What the Incarnation Means for Us All
December 18, 2016 | Galatians 4 (“In the fullness of time . . .”)
Taiwan, it seems, has one of the highest rates of Caesarian births in the world, which leads to two questions.
“What are you talking about, Al?” and “Why is that?”
A Caesarian section is an operation whereby a baby is born by surgically opening the womb of the pregnant woman, usually because of some medical emergency. It was done in ancient times, nearly always at the cost of the life of the mother. I would have guessed that it was called a Caesarian birth because Julius Caesar was born that way, but that is apparently a myth. In any case, it is relatively common these days, and not terribly dangerous.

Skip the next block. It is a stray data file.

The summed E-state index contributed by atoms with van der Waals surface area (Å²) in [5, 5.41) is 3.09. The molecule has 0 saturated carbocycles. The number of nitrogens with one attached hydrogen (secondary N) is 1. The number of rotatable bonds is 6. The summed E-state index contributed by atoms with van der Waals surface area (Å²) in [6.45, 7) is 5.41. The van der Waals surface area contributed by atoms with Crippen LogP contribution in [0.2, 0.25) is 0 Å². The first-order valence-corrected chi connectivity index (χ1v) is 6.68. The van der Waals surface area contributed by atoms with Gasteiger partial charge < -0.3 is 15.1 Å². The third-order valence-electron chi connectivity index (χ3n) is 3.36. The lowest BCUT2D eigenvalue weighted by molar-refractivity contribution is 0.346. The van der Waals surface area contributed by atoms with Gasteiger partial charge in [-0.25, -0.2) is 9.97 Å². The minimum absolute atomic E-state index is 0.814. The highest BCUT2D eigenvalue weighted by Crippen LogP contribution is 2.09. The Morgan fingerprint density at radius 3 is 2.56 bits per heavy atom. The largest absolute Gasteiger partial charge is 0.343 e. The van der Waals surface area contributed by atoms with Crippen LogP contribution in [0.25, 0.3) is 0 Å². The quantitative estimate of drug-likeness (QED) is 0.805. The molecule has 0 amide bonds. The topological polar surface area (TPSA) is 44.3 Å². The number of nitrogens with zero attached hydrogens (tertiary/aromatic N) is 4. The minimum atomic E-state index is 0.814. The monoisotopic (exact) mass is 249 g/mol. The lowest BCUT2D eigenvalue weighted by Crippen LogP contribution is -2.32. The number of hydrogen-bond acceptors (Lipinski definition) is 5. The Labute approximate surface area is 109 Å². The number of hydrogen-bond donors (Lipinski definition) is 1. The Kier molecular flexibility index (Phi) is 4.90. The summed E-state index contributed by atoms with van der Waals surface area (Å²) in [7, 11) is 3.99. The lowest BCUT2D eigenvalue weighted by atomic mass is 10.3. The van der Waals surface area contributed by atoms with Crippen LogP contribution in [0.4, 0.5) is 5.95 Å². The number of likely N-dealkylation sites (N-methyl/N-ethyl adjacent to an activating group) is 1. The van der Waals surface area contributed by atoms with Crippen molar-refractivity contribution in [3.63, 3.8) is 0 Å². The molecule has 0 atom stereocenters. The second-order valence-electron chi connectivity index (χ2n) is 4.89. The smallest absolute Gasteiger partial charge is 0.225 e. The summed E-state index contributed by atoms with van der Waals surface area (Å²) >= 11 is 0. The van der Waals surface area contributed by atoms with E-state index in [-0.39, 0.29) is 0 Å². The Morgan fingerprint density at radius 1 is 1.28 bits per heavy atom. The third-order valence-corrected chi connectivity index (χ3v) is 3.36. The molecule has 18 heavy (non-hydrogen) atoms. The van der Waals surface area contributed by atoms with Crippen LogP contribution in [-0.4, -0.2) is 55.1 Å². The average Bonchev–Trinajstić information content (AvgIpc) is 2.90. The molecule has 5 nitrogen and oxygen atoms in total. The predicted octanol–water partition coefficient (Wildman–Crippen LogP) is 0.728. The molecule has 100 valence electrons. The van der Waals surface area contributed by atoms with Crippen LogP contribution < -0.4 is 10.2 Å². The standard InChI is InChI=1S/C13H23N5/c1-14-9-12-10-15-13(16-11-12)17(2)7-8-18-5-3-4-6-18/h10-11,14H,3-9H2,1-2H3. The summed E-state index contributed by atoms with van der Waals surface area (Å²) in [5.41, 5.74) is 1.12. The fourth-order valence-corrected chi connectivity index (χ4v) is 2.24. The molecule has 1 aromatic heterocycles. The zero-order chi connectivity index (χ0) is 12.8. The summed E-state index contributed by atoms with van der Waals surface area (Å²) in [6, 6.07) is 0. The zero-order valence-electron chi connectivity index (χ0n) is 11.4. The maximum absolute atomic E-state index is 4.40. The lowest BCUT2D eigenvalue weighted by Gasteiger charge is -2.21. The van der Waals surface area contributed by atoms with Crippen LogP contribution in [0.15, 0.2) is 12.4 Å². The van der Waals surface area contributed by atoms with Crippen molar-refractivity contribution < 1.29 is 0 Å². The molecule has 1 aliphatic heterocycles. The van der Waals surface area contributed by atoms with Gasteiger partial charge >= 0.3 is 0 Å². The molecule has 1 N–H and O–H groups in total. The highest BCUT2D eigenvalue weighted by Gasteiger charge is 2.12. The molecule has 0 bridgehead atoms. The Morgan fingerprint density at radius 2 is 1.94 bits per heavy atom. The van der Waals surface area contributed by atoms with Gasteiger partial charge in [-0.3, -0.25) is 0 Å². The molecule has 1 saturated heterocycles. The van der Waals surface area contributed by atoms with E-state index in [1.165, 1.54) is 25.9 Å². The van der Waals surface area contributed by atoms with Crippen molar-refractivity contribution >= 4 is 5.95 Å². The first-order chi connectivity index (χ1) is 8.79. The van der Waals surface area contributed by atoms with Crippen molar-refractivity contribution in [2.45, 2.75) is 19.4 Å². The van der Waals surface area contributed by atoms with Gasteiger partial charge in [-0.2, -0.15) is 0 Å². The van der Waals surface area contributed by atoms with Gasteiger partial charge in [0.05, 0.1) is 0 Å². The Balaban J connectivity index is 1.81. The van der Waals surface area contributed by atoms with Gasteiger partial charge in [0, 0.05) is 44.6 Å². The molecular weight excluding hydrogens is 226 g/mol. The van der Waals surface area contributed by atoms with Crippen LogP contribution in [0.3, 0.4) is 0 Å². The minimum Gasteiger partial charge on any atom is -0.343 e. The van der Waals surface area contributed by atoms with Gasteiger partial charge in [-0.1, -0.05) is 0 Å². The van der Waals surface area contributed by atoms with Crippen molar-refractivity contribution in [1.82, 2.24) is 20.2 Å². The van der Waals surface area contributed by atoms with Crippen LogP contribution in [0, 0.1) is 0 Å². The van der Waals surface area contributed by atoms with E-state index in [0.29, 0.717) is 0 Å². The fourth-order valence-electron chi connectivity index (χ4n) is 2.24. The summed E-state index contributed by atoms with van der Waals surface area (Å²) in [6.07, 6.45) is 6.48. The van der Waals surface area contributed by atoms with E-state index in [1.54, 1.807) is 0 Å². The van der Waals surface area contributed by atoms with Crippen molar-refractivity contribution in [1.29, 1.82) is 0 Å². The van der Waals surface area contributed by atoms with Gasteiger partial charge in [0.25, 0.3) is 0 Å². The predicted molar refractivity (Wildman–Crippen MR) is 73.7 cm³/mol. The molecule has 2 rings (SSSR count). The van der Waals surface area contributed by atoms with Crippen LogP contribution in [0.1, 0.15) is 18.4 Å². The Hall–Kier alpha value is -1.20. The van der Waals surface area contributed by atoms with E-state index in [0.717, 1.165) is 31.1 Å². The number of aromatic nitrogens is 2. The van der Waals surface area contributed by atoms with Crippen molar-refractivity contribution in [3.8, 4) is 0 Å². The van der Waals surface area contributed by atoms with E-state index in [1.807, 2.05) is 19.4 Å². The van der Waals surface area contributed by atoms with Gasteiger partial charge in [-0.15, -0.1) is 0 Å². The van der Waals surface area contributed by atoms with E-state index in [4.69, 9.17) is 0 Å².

It is apparently very common in Taiwan, even when it is not medically indicated.
A study followed 150 women in Taiwan who were pregnant with their first child, and found that 93 of them had caesarean deliveries before 39 weeks, though none of them had any complications.
This seemed decidedly odd, since of course pre-term Caesarean births require more medical and surgical intervention, require longer hospital stays, cost more money and are somewhat more dangerous for mother and baby. To be clear, these were not emergency Caesareans, these were elective Caesareans by women who had never been through childbirth before. Continue reading Born at the Right Time